NORTH CHARLESTON, S.C. — The Alliance For Full Acceptance (AFFA) is “sounding the alarm,” saying that “we are in an absolute state of emergency for black transgender women.
The organization was contacted by the friends and family of Pebble LaDime “Dime” Doe, a black transgender woman who was murdered in Allendale County, S.C. on Aug. 4. Doe’s death made her the second black transgender woman to be murdered in as many weeks in the Palmetto State and the fourth known black transgender woman to have been killed since 2018.
Doe’s mother spoke with AFFA Executive Director Chase Glenn, and said that she was discouraged that none of the media seemed to be aware of her daughter’s death. She asked AFFA to use their resources to bring attention to Doe’s murder in hopes that someone might come forward offering tips to investigators and that there might be justice for Doe.
In response, AFFA issued the following statement from transgender Glenn: “I’m devastated by the news of Dime Doe’s murder in Allendale County. While our community is still reeling from the murder of one of our transgender sisters in North Charleston just two weeks ago, we now learn that a second black trans woman has been murdered not even one hundred miles away.”
While the motives of Doe’s murder are not yet known, “we do know that often, the crimes against trans women of color are fueled by anti-LGBTQ prejudice, racism and misogyny. Black trans women live at the intersection of multiple marginalized identities, are too often treated as disposable, and are experiencing epidemic levels of violence,” Glen added. “We are at a crisis point that demands the nation’s attention. At this moment, there is no sense of peace or security for our transgender community — and there won’t be until their lives are truly respected and valued by society.”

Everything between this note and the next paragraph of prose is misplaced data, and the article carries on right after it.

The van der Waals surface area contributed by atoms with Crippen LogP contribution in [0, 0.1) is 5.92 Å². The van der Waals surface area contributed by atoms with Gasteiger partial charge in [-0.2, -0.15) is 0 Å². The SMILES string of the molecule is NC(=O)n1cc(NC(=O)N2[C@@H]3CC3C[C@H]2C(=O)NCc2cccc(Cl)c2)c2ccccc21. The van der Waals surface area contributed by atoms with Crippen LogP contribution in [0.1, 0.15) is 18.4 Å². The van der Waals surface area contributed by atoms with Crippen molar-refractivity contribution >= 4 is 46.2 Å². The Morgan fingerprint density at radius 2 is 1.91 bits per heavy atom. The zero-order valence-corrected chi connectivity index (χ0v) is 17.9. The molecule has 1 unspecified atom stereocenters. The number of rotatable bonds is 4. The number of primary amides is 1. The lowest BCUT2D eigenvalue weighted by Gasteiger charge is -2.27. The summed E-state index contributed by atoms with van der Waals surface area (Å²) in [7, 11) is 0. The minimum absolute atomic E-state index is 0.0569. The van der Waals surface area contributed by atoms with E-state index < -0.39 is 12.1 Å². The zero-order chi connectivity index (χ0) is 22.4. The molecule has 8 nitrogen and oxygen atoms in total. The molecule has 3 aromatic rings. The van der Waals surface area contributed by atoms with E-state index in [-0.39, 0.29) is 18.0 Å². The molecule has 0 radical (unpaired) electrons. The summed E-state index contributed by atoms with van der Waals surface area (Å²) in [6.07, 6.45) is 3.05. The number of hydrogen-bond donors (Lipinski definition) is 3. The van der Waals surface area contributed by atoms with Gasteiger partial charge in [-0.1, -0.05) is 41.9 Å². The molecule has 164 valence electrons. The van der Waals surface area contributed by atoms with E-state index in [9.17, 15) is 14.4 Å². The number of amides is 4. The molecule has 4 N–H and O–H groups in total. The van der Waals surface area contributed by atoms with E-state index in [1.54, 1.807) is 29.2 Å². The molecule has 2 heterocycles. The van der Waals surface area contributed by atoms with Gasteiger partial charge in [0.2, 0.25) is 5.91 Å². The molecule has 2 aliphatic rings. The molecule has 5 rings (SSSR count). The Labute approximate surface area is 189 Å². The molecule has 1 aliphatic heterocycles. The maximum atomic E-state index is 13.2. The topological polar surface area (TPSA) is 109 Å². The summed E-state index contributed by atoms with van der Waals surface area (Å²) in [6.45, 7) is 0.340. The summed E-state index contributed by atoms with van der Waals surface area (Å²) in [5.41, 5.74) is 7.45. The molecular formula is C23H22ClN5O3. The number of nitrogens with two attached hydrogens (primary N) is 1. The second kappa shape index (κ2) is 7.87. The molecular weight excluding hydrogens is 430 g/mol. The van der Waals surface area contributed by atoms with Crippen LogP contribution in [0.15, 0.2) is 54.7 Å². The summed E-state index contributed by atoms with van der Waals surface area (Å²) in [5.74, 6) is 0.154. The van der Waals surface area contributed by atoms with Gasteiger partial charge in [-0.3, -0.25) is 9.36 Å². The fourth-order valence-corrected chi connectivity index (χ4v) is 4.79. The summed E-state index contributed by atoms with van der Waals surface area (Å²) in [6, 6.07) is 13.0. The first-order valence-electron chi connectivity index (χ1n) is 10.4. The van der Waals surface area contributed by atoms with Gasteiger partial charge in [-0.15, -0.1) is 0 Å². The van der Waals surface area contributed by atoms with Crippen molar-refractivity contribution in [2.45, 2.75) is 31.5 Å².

SC Equality Executive Director Jeff Ayers said, “I am angry, heartbroken and exhausted by the news of another life taken from our community. Violence against black trans women is a crisis, and has been for a long time — and nothing seems to change. In a recent released Grapevine Report it shows just how widely violence pervades our lives in the South. Fifty-eight percent of transgender women surveyed reported experiencing high levels of violence by strangers.”
AFFA and SC Equality said they are standing in solidarity with Doe’s family and friends, remembering them and calling for justice for all of the black transgender women who had been killed since 2018: Sasha Wall, Regina Denise Brown, Denali Berries Stuckey and LaDime Doe.
Those who have any information that pertains to this case that would be helpful to law enforcement in their investigation, call SLED at 888-CRIME-SC.
In related news, The Associated Press reported that South Carolina police said Dominick Archield turned himself in to face a murder charge for the killing of a transgender Denali Berries Stuckey in July and is being held in the Charleston County jail. North Charleston Deputy Police Chief Scott Deckard told the Post and Courier that Stuckey’s killing had not been classified as a hate crime, but remains under investigation.
AFFA Executive Director Chase Glenn said violence against black transgender women is becoming a crisis.
In North Carolina, Keyiariah Quick was found dead in Vass, N.C., but law enforcement officials do not suspect foul play, but others say the 25-year-old was murdered, Out magazine reported.
Quick was originally from a rural area an hour from Greensboro, N.C. Her friend Kris Wilson had moved to the city in 2005 and Quick stayed with her off and on over the years because she got no support from her parents who were not accepting of Quick’s transgender identity.
Not all of the details were available at press time and discrepancies surrounding the death are being investigated.
If Quick’s death is determined to be murder, this will be the second transgender woman to be killed in the Tar Heel State. In June Chanel Scurlock’s body was found in Lumberton, N.C. A suspect was arrested shortly afterward.